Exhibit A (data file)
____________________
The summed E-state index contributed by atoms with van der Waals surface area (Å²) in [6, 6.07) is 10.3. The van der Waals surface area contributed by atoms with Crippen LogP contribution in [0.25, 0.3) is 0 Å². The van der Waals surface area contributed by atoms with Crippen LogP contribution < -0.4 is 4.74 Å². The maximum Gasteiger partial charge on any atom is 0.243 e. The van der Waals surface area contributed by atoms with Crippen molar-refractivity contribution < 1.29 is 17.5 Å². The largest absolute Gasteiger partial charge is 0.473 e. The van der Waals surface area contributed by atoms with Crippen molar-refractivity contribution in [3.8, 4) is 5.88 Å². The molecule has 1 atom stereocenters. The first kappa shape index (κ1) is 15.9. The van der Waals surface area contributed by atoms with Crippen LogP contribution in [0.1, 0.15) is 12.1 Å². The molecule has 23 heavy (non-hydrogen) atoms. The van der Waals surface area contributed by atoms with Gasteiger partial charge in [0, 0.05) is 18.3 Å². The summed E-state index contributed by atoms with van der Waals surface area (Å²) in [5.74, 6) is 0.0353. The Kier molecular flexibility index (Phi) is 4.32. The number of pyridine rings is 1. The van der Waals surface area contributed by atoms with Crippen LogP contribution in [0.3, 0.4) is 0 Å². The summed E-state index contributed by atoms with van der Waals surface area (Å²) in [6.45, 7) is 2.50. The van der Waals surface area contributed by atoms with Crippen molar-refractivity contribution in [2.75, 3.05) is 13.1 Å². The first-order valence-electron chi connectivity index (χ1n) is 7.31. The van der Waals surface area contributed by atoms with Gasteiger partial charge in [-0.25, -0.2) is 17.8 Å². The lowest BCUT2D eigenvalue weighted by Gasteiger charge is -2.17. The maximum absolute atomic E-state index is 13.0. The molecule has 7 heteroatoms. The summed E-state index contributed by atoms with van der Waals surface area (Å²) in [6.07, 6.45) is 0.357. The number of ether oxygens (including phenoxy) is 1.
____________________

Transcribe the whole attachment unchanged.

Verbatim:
The summed E-state index contributed by atoms with van der Waals surface area (Å²) in [6, 6.07) is 10.3. The van der Waals surface area contributed by atoms with Crippen LogP contribution in [0.25, 0.3) is 0 Å². The van der Waals surface area contributed by atoms with Crippen LogP contribution < -0.4 is 4.74 Å². The maximum Gasteiger partial charge on any atom is 0.243 e. The van der Waals surface area contributed by atoms with Crippen molar-refractivity contribution < 1.29 is 17.5 Å². The largest absolute Gasteiger partial charge is 0.473 e. The van der Waals surface area contributed by atoms with Crippen molar-refractivity contribution in [3.8, 4) is 5.88 Å². The molecule has 1 atom stereocenters. The first kappa shape index (κ1) is 15.9. The van der Waals surface area contributed by atoms with Crippen LogP contribution in [0.1, 0.15) is 12.1 Å². The molecule has 23 heavy (non-hydrogen) atoms. The van der Waals surface area contributed by atoms with Gasteiger partial charge in [0, 0.05) is 18.3 Å². The summed E-state index contributed by atoms with van der Waals surface area (Å²) in [5.74, 6) is 0.0353. The Kier molecular flexibility index (Phi) is 4.32. The number of pyridine rings is 1. The van der Waals surface area contributed by atoms with Crippen LogP contribution in [0.3, 0.4) is 0 Å². The summed E-state index contributed by atoms with van der Waals surface area (Å²) in [6.45, 7) is 2.50. The van der Waals surface area contributed by atoms with Crippen molar-refractivity contribution in [2.75, 3.05) is 13.1 Å². The first-order valence-electron chi connectivity index (χ1n) is 7.31. The van der Waals surface area contributed by atoms with Gasteiger partial charge in [-0.25, -0.2) is 17.8 Å². The lowest BCUT2D eigenvalue weighted by Gasteiger charge is -2.17. The maximum absolute atomic E-state index is 13.0. The molecule has 7 heteroatoms. The summed E-state index contributed by atoms with van der Waals surface area (Å²) in [6.07, 6.45) is 0.357. The number of ether oxygens (including phenoxy) is 1.